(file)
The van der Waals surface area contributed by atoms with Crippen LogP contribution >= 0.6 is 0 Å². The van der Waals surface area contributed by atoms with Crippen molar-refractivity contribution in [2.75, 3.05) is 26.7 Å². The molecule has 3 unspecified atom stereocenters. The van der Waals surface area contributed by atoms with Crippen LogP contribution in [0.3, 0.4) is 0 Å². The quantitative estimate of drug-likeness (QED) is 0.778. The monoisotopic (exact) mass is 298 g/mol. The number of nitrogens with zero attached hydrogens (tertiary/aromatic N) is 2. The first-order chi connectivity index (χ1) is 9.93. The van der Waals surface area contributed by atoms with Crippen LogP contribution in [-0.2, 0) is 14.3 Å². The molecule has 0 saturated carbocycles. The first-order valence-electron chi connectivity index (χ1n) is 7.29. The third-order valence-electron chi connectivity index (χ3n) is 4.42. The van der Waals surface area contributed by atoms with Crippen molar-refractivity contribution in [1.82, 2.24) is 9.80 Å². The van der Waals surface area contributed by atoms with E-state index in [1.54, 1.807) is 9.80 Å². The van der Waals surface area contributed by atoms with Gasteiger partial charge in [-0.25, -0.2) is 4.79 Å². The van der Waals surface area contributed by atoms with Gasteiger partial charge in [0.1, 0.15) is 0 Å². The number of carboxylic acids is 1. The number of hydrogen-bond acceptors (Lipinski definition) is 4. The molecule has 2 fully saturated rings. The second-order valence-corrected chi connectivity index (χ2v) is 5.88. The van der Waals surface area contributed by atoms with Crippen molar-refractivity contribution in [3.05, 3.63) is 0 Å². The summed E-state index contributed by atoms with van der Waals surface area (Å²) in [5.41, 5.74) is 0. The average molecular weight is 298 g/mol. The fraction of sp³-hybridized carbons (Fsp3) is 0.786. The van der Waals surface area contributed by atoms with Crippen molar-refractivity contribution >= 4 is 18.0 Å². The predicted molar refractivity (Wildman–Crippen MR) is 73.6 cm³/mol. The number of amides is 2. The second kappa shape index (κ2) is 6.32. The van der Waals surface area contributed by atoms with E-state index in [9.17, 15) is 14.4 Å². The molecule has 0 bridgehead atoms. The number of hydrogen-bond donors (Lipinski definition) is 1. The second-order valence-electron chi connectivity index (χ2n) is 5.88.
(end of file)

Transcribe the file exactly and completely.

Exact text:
The van der Waals surface area contributed by atoms with Crippen LogP contribution >= 0.6 is 0 Å². The van der Waals surface area contributed by atoms with Crippen molar-refractivity contribution in [2.75, 3.05) is 26.7 Å². The molecule has 3 unspecified atom stereocenters. The van der Waals surface area contributed by atoms with Crippen LogP contribution in [0.3, 0.4) is 0 Å². The quantitative estimate of drug-likeness (QED) is 0.778. The monoisotopic (exact) mass is 298 g/mol. The number of nitrogens with zero attached hydrogens (tertiary/aromatic N) is 2. The first-order chi connectivity index (χ1) is 9.93. The van der Waals surface area contributed by atoms with Crippen LogP contribution in [-0.2, 0) is 14.3 Å². The molecule has 0 saturated carbocycles. The first-order valence-electron chi connectivity index (χ1n) is 7.29. The third-order valence-electron chi connectivity index (χ3n) is 4.42. The van der Waals surface area contributed by atoms with Crippen molar-refractivity contribution in [1.82, 2.24) is 9.80 Å². The van der Waals surface area contributed by atoms with E-state index in [1.54, 1.807) is 9.80 Å². The van der Waals surface area contributed by atoms with Gasteiger partial charge in [-0.25, -0.2) is 4.79 Å². The van der Waals surface area contributed by atoms with Gasteiger partial charge in [0.1, 0.15) is 0 Å². The number of carboxylic acids is 1. The number of hydrogen-bond acceptors (Lipinski definition) is 4. The molecule has 2 fully saturated rings. The second-order valence-corrected chi connectivity index (χ2v) is 5.88. The van der Waals surface area contributed by atoms with Crippen molar-refractivity contribution in [3.05, 3.63) is 0 Å². The summed E-state index contributed by atoms with van der Waals surface area (Å²) in [5.41, 5.74) is 0. The average molecular weight is 298 g/mol. The fraction of sp³-hybridized carbons (Fsp3) is 0.786. The van der Waals surface area contributed by atoms with Crippen molar-refractivity contribution >= 4 is 18.0 Å². The predicted molar refractivity (Wildman–Crippen MR) is 73.6 cm³/mol. The number of amides is 2. The second kappa shape index (κ2) is 6.32. The van der Waals surface area contributed by atoms with E-state index in [9.17, 15) is 14.4 Å². The molecule has 0 bridgehead atoms. The number of hydrogen-bond donors (Lipinski definition) is 1. The second-order valence-electron chi connectivity index (χ2n) is 5.88.